Daisy “Duke” Coleman - Riding the waves
Poweboat racing is fast, exciting and completely unpredictable. With waves swelling as high as five meters and two mile, narrow race courses, its
perfect for the crowds on the shoreline to watch. What is interesting about the format is that everyone is racing with the same boat and same
engine, as Daisy explains “it’s the team that makes 50 less mistakes than the others”. It’s about the teams and their ability to read the waves,
communicate and get something extra out of exactly what everyone else has. Imagine no acceleration because of the drag of the water on the
race course? This means you need to maintain power through the corners, which in essence means going full throttle across unpredictable waves
without crashing. By no means for the faint hearted! Daisy laughed as she explained an alternative way of looking at it “show me a Ferrari
that can drive at 70MPH over a ploughed field and survive”. Having said this safety seems to be a key theme as we talk. From the training that
everyone racing has to do which instils the mantra of safety over speed to jet skis on standby in the water that can get to an accident in
20 seconds to dedicated crash teams it is as safe as it can be.
Daisy “Duke” is not your typical powerboat racer coming to it later in life from a horse riding background and military service, but it has by
no means limited her success. Racing with her brother the pair are making a very effective team winning races against much better funded teams
and this year they are leading the P1 Superstock Series.
Having been throw from the boat at 65mph and the resulting whiplash haven’t dented Daisy’s passion for the sport “if it wasn’t dangerous everyone
would be doing it” Daisy says by way of explanation whilst shrugging her shoulders. The interesting thing is that opposed to risking her life
its seems to have given her a new life and something to aim for. Daisy alludes to darker times during our chat, in contrast to how she talks
about Powerboat racing and what it has done for her. Daisy keeps talking about it being a new life for her, a fresh start and it being life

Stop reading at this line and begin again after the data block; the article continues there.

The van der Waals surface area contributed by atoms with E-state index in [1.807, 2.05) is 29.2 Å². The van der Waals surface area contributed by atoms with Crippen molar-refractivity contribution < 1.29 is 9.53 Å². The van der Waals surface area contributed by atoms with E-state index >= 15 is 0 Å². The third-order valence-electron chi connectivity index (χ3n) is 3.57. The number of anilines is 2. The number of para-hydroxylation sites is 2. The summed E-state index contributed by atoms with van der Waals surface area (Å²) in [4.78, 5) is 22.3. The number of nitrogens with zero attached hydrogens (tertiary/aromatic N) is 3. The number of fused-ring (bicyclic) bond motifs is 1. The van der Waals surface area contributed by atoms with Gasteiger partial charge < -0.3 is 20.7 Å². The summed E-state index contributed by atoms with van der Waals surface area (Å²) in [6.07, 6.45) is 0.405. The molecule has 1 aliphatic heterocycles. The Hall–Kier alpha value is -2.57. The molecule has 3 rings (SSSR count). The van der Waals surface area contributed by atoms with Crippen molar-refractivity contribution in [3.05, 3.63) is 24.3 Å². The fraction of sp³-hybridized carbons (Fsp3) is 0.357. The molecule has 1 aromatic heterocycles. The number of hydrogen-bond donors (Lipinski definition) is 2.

changing. I didn’t expect to hear this before we met but it’s very clear in how Daisy talks that doing this has come at the right time in life
for her and that it has given her more than a thrill, it has changed her life.
In echoes of what other female “petrol heads” and racers have said that I have interviewed, Daisy is very clear that racing isn’t gender specific.
“When you are in the boat no one knows or cares” she says of how women are viewed in the Powerboating community. More females in the sport
however is something that Daisy is keen to see as she explains “it would be nice to get more women into the sport and to get them to have the
confidence to beat the guys”. This is not only about growing a sport but giving women confidence that Daisy knows comes from racing, having
The racing is only a part of the reality of being a Powerboat racer though. Raising sponsorship, making presentation and the commitments to current
sponsors are a full time job Daisy explains “it’s a second job”. They may cover their costs via sponsorship but as always if they had more
sponsorship then they could do more that would put them in a prime position to win. There is also the small matter of paying the bills as Daisy
explains and this involves working as a consultant. Daisy has to balance racing, working and running the business side of the racing and sponsorship.
It seems like a lot to do especially if you include her and her brother flying to America to race for another sponsor there but somehow she
does. It seems that part of what makes it all work for Daisy and her brother is their desire to go the extra mile for sponsors, giving them
great value for their money. She is very clear that working with them very closely and having regular communication is really important as
these companies and people allow them to do what they love doing.
Daisy may “race for the thrill of it” but it is a lot more than that for her, it’s a life, a passion and a responsibility to those that support
her living their dream. This is a Powerboat racer that is good at what she does, wins races, has a very different approach and…happens
to be a woman in a very male dominated sport proving that women can be good Powerboat racers not just female racers.